Attendance and behaviour in schools

Ofsted reports about attendance and behaviour in schools

  • Alternative provision - 21 June 2011. This survey evaluates the use of off-site alternative provision by a small sample of schools and pupil referral units. Schools and pupil referral units can use a range of alternative provision to try to prevent students from being excluded, or to re-engage students in their education. The survey considers what makes alternative provision successful and examines some of the current issues associated with its use.
  • Supporting children with challenging behaviour through a nurture group approach - 12 July 2011. This survey examines the use of nurture groups and related provision in a small sample of 29 infant, first and primary schools. Nurture groups are small, structured teaching groups for pupils showing signs of behavioural, social or emotional difficulties, particularly those who are experiencing disruption or distress outside of school.
  • Children missing from education - 17 August 2010. This survey evaluates the effectiveness of actions taken by local authorities in relation to children and young people who are missing from education. It considers whether legislation and guidance effectively support the authorities in protecting them. 
  • Day six of exclusion: the extent and quality of provision for pupils - 13 May 2009. Schools and local authorities are required to provide full-time and suitable education for pupils from day six of fixed-period and permanent exclusions. This survey evaluates the extent to which a sample of schools and local authorities were meeting these requirements.
  • The exclusion from school of children aged four to seven - 24 June 2009. The number of children aged seven and under who are excluded from primary schools is very small and comprises a tiny proportion of children of this age from a very small proportion of schools. Nevertheless, some children of this age group are receiving fixed-period exclusions, occasionally leading to permanent exclusion. This survey explores the reasons for this and the ways in which some schools manage to avoid using exclusion.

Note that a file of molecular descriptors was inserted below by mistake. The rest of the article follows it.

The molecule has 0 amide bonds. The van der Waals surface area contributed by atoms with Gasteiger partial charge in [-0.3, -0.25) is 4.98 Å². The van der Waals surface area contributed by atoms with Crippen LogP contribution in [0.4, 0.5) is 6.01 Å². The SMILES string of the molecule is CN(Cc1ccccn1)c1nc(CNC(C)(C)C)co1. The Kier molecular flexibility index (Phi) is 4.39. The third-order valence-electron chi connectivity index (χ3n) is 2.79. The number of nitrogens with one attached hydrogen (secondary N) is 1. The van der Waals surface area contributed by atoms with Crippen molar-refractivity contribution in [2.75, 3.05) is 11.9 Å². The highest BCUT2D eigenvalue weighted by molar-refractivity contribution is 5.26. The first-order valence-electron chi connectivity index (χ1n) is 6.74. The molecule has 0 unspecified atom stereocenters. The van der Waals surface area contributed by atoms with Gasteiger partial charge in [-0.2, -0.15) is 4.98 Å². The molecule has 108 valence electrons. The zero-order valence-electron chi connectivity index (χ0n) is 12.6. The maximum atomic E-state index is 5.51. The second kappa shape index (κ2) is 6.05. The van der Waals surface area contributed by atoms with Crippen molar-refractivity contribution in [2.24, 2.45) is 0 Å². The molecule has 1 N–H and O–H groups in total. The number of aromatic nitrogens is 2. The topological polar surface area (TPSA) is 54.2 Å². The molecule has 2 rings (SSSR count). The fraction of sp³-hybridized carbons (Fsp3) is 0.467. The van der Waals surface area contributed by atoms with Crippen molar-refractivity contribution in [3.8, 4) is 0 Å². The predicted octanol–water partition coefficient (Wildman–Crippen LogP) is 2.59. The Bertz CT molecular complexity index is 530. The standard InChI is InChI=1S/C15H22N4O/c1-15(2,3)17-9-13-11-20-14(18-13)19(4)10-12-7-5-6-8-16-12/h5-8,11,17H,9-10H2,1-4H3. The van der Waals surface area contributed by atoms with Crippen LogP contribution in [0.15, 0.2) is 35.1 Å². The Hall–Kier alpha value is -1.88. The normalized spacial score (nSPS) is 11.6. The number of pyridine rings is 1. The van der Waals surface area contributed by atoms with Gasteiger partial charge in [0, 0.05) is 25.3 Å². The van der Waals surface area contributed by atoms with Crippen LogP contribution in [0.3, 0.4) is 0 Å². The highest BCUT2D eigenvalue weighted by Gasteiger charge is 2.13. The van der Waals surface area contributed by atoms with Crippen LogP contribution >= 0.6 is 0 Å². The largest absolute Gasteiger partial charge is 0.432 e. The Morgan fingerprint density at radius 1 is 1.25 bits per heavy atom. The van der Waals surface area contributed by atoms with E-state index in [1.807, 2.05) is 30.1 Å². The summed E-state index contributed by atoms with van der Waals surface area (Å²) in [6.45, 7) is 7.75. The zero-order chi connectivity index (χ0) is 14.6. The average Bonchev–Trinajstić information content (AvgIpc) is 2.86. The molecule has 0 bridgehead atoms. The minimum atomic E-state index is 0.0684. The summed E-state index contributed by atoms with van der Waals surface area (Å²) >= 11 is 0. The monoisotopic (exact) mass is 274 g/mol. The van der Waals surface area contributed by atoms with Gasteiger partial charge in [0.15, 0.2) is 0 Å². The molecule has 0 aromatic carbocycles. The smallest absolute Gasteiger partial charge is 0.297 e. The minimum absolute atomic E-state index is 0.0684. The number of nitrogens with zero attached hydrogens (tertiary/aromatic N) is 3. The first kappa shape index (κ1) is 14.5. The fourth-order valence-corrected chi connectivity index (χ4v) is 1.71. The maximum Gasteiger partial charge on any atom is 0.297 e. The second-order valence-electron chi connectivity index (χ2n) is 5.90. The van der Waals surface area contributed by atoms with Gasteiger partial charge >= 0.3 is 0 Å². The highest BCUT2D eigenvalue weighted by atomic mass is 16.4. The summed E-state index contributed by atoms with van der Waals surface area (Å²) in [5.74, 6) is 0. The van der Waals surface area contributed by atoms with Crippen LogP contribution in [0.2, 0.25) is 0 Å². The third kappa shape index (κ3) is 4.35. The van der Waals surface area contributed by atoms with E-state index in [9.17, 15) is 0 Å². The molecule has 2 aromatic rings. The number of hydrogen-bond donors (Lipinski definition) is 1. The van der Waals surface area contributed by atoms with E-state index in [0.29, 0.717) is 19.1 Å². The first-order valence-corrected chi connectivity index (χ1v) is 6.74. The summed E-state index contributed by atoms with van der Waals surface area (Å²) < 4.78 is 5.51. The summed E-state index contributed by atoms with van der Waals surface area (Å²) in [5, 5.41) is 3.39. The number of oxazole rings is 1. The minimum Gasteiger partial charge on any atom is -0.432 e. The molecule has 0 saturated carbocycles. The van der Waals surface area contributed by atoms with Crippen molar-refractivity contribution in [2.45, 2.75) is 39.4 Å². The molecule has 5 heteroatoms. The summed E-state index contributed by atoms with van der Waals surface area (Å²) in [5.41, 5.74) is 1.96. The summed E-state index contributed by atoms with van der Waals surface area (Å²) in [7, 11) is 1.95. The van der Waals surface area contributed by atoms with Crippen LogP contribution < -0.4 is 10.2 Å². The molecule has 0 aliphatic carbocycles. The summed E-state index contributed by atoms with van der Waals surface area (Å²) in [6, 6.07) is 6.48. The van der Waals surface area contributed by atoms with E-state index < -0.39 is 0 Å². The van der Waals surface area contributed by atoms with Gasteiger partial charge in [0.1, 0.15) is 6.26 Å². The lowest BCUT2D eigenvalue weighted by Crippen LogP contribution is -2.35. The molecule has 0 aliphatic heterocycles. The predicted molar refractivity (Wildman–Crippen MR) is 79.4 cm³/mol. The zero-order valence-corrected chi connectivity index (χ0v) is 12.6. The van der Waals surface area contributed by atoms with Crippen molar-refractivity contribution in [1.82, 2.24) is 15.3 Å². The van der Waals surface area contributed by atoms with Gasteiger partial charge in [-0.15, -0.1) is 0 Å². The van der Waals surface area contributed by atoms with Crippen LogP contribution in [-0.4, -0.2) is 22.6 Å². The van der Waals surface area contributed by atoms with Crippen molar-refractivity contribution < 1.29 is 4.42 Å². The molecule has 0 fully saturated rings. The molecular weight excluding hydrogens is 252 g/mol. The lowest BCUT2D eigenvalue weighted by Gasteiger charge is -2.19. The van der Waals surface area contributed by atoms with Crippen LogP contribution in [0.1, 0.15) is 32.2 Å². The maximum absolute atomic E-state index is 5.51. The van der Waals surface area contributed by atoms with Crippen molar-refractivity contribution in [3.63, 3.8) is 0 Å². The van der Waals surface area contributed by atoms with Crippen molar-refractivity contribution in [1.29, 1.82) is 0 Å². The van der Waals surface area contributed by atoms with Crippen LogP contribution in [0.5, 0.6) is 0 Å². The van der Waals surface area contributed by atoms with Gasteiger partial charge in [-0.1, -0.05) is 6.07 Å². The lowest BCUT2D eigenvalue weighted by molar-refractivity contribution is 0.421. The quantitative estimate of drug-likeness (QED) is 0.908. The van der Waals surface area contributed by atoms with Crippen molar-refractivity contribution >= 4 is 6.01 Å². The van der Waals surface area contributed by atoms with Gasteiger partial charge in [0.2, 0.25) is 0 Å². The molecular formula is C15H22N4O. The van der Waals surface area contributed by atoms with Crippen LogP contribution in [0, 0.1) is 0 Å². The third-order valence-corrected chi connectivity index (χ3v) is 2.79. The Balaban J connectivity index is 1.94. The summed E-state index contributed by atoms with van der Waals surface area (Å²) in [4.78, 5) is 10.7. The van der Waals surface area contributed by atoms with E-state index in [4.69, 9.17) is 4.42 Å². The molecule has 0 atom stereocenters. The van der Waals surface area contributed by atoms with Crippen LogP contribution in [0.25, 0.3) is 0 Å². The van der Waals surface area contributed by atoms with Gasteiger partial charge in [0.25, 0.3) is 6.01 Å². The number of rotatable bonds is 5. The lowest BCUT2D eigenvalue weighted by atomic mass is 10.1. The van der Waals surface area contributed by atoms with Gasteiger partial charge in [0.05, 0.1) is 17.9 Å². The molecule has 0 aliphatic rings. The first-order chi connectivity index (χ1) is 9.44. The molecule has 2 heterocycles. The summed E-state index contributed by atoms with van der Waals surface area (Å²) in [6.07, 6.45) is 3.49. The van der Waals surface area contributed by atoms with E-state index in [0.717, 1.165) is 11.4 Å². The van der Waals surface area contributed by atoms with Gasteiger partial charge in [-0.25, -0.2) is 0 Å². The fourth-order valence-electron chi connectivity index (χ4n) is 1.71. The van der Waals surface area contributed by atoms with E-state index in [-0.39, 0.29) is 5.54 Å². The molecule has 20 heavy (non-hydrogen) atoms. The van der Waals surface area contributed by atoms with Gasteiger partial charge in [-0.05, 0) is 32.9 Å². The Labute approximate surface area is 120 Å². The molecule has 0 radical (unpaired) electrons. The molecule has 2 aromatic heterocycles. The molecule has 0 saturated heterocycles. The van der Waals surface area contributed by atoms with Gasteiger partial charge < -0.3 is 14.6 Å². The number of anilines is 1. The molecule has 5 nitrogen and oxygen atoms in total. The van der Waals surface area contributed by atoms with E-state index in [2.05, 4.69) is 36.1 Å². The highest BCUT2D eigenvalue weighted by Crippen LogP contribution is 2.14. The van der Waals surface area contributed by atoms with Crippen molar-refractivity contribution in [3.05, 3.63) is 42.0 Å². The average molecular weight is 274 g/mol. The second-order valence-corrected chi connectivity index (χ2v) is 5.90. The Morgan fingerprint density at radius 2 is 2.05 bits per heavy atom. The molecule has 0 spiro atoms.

• Reducing exclusions of black pupils from secondary schools: examples of good practice - 7 March 2008. Over the past decade, the number of pupils permanently excluded from schools has fallen, from 12,461 in 1996/97 to 9,130 in 2005/06. However, throughout this period a larger proportion of Black Caribbean and White and Black Caribbean pupils has been excluded than White British pupils. Ofsted carried out a small-scale survey of this subject, which included analysing information about exclusion in school self-evaluation forms and visiting schools that had been judged outstanding for behaviour in their most recent Ofsted inspection.

Case studies of good practice in attendance and behaviour in schools

  • Developing children's learning through work in the natural environment - 28 March 2011. The 'forest school' provides an inclusive and stimulating setting and the children’s’ enjoyment and commitment to it is evident in all aspects of school life. It’s part of the reason why attendance is above average and overall standards have improved since the last inspection.
  • An inclusive approach to attendance and punctuality - 13 June 2011. How an inclusive approach to attendance and punctuality can improve overall success rates for learners with a declared disability or health condition, many of whom were formerly not in education, employment or training.

National Lead

Sue Morris-King HMI is the National Lead for behaviour and attendance. Sue has been an HMI for almost eight years, and National Lead since summer 2009. Before joining Ofsted, Sue taught in and held senior leadership positions in a number of schools, including special schools and challenging mainstream schools. She also worked for a local authority, with responsibility for special educational needs and behaviour.

Annual Report 2012/13